The most difficult moment in a game is when the initiative changes sides. When you have been dictating the course of play, the sudden realisation that your advance has been halted can bring about a rapid deterioration of both morale and position.

Today's game from the current Madrid tournament is a good example. Yermolinsky, playing White, had dislodged Black's king in the opening and was looking for a way to breach the defences. If White's attack fails, then Black will stand better thanks to the fine square at d5 for his minor pieces.

In the diagram position, after Black's 22nd move, Yermolinsky played 23.Rd6. Bravo! After 23...Bxd6 24.exd6+ Kh7 25.Qe5 Rg8 26.Qf6 Black's position is a disaster. So San Segundo played 23...Qc7. White barged on with 24.Nd4, clearly thinking of sacrifices on e6, which was met by 24...Qe7 (24...Bxd6 25.exd6 is still disastrous for Black).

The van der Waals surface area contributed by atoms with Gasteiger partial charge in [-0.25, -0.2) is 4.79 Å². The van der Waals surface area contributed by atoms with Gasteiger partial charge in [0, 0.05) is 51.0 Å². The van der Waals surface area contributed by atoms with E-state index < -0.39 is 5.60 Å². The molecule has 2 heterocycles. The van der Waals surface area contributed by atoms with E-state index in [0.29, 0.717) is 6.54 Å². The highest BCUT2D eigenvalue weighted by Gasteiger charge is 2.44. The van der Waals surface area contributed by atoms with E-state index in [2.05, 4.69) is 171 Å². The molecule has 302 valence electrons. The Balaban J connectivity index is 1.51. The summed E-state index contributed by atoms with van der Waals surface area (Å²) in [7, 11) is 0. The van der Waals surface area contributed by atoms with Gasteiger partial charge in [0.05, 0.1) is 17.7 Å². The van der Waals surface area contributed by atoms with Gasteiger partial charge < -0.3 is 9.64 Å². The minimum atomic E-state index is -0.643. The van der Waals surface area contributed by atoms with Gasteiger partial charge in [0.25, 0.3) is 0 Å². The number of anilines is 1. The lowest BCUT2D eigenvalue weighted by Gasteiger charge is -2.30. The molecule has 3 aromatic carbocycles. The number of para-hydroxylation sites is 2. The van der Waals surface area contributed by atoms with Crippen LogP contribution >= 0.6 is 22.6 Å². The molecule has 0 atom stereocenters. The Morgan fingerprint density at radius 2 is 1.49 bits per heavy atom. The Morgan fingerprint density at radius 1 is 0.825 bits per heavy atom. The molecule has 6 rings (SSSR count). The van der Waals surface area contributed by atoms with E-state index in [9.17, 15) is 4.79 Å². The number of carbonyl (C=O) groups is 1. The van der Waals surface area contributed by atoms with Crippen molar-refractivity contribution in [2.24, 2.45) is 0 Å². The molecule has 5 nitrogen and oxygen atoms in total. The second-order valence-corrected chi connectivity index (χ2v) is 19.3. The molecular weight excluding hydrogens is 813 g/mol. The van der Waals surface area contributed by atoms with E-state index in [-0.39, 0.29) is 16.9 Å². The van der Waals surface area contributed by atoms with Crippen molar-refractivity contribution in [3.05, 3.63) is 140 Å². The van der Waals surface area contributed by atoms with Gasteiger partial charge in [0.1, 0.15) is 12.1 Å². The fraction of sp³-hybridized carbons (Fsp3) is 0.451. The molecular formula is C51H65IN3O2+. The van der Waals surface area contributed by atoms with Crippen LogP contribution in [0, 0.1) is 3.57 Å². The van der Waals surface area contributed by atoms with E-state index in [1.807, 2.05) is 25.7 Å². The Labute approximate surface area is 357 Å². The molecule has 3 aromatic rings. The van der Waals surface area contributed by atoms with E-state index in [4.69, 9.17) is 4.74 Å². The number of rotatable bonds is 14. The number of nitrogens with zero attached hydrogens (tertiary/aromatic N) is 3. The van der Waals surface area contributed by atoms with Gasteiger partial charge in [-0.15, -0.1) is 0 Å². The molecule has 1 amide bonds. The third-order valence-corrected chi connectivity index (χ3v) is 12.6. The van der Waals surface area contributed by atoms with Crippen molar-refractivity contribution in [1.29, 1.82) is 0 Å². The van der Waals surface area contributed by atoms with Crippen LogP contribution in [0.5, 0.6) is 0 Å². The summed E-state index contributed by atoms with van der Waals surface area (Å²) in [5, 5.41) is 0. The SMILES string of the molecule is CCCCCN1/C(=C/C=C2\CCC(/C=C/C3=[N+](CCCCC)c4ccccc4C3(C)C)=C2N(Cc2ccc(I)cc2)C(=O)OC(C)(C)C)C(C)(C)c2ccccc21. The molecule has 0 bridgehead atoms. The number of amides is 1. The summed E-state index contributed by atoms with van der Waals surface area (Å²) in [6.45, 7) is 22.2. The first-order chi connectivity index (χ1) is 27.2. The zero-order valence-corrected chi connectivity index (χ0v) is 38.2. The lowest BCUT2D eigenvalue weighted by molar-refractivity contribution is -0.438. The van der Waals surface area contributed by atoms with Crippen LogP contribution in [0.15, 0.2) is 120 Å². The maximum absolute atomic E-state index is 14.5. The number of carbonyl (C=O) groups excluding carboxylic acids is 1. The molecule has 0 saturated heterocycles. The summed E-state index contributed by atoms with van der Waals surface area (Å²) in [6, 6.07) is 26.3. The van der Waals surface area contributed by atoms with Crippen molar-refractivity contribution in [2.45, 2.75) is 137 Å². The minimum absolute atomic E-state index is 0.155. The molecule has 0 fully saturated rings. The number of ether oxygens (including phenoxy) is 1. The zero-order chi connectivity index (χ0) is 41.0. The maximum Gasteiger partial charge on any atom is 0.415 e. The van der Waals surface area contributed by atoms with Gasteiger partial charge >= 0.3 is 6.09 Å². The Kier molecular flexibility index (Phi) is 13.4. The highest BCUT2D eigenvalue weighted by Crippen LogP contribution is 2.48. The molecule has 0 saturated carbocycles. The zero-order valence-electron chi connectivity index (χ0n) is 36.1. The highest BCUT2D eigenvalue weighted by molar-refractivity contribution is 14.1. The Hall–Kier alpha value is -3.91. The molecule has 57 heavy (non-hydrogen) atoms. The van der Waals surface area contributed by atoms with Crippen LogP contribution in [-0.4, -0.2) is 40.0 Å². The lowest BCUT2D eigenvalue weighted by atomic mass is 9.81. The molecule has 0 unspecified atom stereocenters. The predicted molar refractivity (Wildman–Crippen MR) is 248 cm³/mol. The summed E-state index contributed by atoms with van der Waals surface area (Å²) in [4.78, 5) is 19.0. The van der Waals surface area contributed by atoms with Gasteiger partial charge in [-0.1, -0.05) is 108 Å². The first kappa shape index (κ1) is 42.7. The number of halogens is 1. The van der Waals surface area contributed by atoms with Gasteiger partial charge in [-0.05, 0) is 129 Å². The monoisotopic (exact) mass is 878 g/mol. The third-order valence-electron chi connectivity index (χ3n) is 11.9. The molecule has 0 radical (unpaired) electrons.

Now the moment of truth: White must have looked hard at 25.Nxe6+, 25.Bxe6 and 25.Qg4, but none quite works. But 25.g3? and 26.Nb5? was a disaster. After 26...Ba8! Black wins! At the end, 29.exd6 Qb7 is fatal - an echo of White's earlier ambitions to mate on the a1-h8 diagonal.

White: A Yermolinsky

Black: P San Segundo

1 d4 d5 15 0-0 h6

2 c4 e6 16 Rd1 Qb6

3 Nc3 c6 17 Bc4 Rc8

4 e3 Nf6 18 a3 g6

5 Nf3 Nbd7 19 dxc5 Bxc5

6 Bd3 dxc4 20 axb4 Nxb4

7 Bxc4 b5 21 b3 Kg7

8 Bd3 b4 22 Bb2 Rhd8

9 Ne4 Be7 23 Rd6 Qc7

10 Nxf6+ Nxf6 24 Nd4 Qe7

11 e4 Bb7 25 g3 Kh7

12 Qe2 c5 26 Nb5 Ba8

13 Bb5+ Kf8 27 Rxd8 Rxd8

14 e5 Nd5 28 Nd6 Rxd6 0-1

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